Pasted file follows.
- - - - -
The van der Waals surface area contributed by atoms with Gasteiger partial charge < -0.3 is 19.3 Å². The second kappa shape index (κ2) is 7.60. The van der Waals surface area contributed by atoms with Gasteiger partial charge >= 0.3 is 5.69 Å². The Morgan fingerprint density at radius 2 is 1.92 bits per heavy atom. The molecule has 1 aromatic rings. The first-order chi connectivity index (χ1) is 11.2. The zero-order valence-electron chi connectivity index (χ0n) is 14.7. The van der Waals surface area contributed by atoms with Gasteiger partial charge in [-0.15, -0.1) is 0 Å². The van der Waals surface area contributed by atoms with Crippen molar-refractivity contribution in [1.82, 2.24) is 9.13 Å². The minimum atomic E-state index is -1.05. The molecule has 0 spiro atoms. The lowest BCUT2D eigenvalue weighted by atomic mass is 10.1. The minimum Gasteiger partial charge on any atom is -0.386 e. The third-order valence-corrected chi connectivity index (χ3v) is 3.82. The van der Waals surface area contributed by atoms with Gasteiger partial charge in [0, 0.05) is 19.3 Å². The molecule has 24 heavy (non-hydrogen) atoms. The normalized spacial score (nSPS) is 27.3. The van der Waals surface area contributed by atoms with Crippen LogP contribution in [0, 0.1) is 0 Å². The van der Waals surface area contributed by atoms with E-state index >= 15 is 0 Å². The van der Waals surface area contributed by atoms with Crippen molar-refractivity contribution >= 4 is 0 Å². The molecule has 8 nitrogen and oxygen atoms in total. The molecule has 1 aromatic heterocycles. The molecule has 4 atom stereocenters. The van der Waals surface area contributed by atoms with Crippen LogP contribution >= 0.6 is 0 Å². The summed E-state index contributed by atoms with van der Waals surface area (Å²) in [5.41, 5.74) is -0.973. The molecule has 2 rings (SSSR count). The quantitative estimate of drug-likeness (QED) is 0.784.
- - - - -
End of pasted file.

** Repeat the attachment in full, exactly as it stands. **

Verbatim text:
The van der Waals surface area contributed by atoms with Gasteiger partial charge < -0.3 is 19.3 Å². The second kappa shape index (κ2) is 7.60. The van der Waals surface area contributed by atoms with Gasteiger partial charge >= 0.3 is 5.69 Å². The Morgan fingerprint density at radius 2 is 1.92 bits per heavy atom. The molecule has 1 aromatic rings. The first-order chi connectivity index (χ1) is 11.2. The zero-order valence-electron chi connectivity index (χ0n) is 14.7. The van der Waals surface area contributed by atoms with Gasteiger partial charge in [-0.15, -0.1) is 0 Å². The van der Waals surface area contributed by atoms with Crippen molar-refractivity contribution in [1.82, 2.24) is 9.13 Å². The minimum atomic E-state index is -1.05. The molecule has 0 spiro atoms. The lowest BCUT2D eigenvalue weighted by atomic mass is 10.1. The minimum Gasteiger partial charge on any atom is -0.386 e. The third-order valence-corrected chi connectivity index (χ3v) is 3.82. The van der Waals surface area contributed by atoms with Gasteiger partial charge in [0, 0.05) is 19.3 Å². The molecule has 24 heavy (non-hydrogen) atoms. The normalized spacial score (nSPS) is 27.3. The van der Waals surface area contributed by atoms with Crippen LogP contribution in [0, 0.1) is 0 Å². The van der Waals surface area contributed by atoms with E-state index >= 15 is 0 Å². The van der Waals surface area contributed by atoms with Crippen molar-refractivity contribution >= 4 is 0 Å². The molecule has 8 nitrogen and oxygen atoms in total. The molecule has 1 aromatic heterocycles. The molecule has 4 atom stereocenters. The van der Waals surface area contributed by atoms with Crippen LogP contribution >= 0.6 is 0 Å². The summed E-state index contributed by atoms with van der Waals surface area (Å²) in [5.41, 5.74) is -0.973. The molecule has 2 rings (SSSR count). The quantitative estimate of drug-likeness (QED) is 0.784.